Extreme Succession Planning: The Green Box Exercise

When I was a Chair in The Executive Connection, I heard a story about a former TEC member.  A very successful business owner and family man, he was at the peak of his life and success.  A fitness fanatic and keen sportsman, his family were growing up healthy, happy and full of love, his business kept growing and his community activities were starting to bear fruit.  As an all-round success and a wonderful man, it was a shock when he suddenly passed away. 

As it happened, he had left a sealed envelope with his best friend, marked “To be opened in the event of my death.”  It was quite slim and contained just one sheet of paper with the words “Look in the green box at the left of the top shelf of my wardrobe.”  When opened, this box proved that the wonderful planning and foresight that had served him so well in life, was now to serve his family equally well after his life. 

This is the Green Box Exercise.

Many people feel that if they have a current will completed, their estate plan is organized. While having a current will completed is crucial, there are more important steps that every business owner should take.

The idea is that you have one place that all the information on the following check list is stored. It may be a safety deposit box, or a locked cabinet in your home. The Green Box is just a metaphor to define a storage place that is safe and that your loved ones and/or key advisors have access to.

Part of the intent of this exercise is to provide direction to your executors on how you would want your affairs, specifically your business affairs, handled in your own words. Yes, the will does provide the legal wording, but a letter in your own words to explain ‘the why’ behind what you are doing will go a long way to helping communicate your key decisions more effectively.

If you are a business owner, you need to make plans for your business as well. Some of the questions that people face in the event of a tragic emergency include: Who is left in charge tomorrow? What will your banker do? Who has the authority to make the necessary decisions tomorrow to make sure your business does not suffer?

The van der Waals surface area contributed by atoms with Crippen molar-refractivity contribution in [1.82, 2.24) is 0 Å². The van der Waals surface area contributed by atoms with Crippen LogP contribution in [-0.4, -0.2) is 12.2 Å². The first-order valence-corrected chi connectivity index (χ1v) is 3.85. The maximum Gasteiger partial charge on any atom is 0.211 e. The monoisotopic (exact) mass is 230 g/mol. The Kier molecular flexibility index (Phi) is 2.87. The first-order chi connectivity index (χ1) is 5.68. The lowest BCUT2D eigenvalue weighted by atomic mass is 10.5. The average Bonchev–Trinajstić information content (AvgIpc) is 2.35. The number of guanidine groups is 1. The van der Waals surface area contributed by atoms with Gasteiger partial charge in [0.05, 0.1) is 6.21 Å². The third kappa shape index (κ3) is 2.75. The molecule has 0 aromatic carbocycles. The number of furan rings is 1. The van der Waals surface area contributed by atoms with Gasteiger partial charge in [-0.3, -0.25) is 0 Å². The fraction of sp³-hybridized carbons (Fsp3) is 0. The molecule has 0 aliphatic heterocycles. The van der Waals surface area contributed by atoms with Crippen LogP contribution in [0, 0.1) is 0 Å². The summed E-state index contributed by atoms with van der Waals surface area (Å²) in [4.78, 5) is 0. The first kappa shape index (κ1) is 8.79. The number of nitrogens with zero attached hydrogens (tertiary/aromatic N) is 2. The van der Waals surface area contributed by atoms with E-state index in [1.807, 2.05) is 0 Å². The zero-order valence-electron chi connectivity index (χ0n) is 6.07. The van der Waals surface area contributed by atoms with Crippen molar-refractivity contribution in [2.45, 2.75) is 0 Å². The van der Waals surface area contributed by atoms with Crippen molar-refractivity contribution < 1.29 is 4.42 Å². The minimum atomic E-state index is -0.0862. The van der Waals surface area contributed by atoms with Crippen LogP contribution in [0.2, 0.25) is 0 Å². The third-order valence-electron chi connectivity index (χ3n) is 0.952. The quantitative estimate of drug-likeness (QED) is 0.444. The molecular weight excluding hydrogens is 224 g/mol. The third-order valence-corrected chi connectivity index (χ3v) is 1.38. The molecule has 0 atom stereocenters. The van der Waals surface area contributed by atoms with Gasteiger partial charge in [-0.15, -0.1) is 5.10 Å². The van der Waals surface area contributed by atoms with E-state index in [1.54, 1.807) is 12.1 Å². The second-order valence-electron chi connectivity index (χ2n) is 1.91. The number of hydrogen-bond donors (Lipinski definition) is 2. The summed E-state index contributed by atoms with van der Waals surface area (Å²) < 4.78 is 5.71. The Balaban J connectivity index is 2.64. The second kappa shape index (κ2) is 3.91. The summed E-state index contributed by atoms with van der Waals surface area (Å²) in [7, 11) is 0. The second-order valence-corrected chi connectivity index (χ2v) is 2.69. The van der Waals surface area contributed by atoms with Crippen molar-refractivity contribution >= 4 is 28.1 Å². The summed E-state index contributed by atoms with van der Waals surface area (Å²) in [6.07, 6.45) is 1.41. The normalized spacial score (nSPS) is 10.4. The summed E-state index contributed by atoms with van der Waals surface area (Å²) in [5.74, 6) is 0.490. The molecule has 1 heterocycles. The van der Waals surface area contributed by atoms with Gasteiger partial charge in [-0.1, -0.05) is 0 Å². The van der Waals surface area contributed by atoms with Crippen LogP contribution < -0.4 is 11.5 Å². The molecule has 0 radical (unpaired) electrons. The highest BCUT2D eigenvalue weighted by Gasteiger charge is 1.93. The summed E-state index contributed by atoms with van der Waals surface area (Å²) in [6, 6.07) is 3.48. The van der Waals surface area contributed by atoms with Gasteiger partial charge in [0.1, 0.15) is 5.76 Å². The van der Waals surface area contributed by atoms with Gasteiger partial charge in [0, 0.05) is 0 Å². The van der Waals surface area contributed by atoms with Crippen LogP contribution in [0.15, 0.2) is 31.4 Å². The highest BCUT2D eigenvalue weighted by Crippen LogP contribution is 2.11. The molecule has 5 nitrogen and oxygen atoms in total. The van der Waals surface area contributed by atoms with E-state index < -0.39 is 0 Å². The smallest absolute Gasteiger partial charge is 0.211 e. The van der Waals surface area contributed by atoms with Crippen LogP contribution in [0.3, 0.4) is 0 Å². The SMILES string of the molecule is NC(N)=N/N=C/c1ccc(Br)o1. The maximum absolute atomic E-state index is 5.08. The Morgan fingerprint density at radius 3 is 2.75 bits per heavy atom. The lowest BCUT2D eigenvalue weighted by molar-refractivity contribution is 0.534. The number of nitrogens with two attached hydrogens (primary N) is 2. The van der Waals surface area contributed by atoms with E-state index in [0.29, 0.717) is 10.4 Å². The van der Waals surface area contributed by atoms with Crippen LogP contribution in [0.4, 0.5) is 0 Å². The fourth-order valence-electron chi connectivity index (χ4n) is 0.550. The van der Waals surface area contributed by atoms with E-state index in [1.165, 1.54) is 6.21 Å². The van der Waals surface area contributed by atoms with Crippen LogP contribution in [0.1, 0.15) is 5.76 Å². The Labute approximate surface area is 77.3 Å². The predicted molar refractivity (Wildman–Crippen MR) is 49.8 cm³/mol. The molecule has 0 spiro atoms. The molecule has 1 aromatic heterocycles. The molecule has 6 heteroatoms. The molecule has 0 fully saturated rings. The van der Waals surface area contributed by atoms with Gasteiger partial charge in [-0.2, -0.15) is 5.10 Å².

These are big decisions. Having a business emergency plan process in place and documented will go a long way to assisting your company and your executors. This is why we feel the green box exercise is something every business owner should do. Find a safe place, and store all of the following information and documents in it. It will save your loved ones confusion and a lack of guidance that they would otherwise be faced with. 


  • Letter to your spouse
  • Letter to each child
  • List of 5 most important employees in the company & their Strengths/weaknesses
  • Off balance sheet deals
  • Organizational Chart
  • List of personal and business people that should be contacted in the event of passing
  • Deals in process and evaluation of them
  • Strategy that I am thinking about but haven’t told anybody about
  • List of Trusted Advisors and their roles (may or may not be currently working with YOUR company) such as Lawyer, Accountant, etc.
  • Instructions not addressed in Will
  • Copies of POA documents
  • Copy of Passport, Birth Certificate
  • Copy of all credit cards
  • Copy of physical property titles
  • Personal stock portfolio information
  • Details of Life insurance- personal and company owned
  • Details of all other insurance
  • Copies of personal property valuations (Jewelry, guns, collectables, etc)
  • Computer passwords
  • Personal financial statement
  • Extra passport photos
  • Medical/Dental charts
  • Funeral/Burial instructions
  • Mementos and to whom you’d like them given
  • Whatever else is important to your family or your business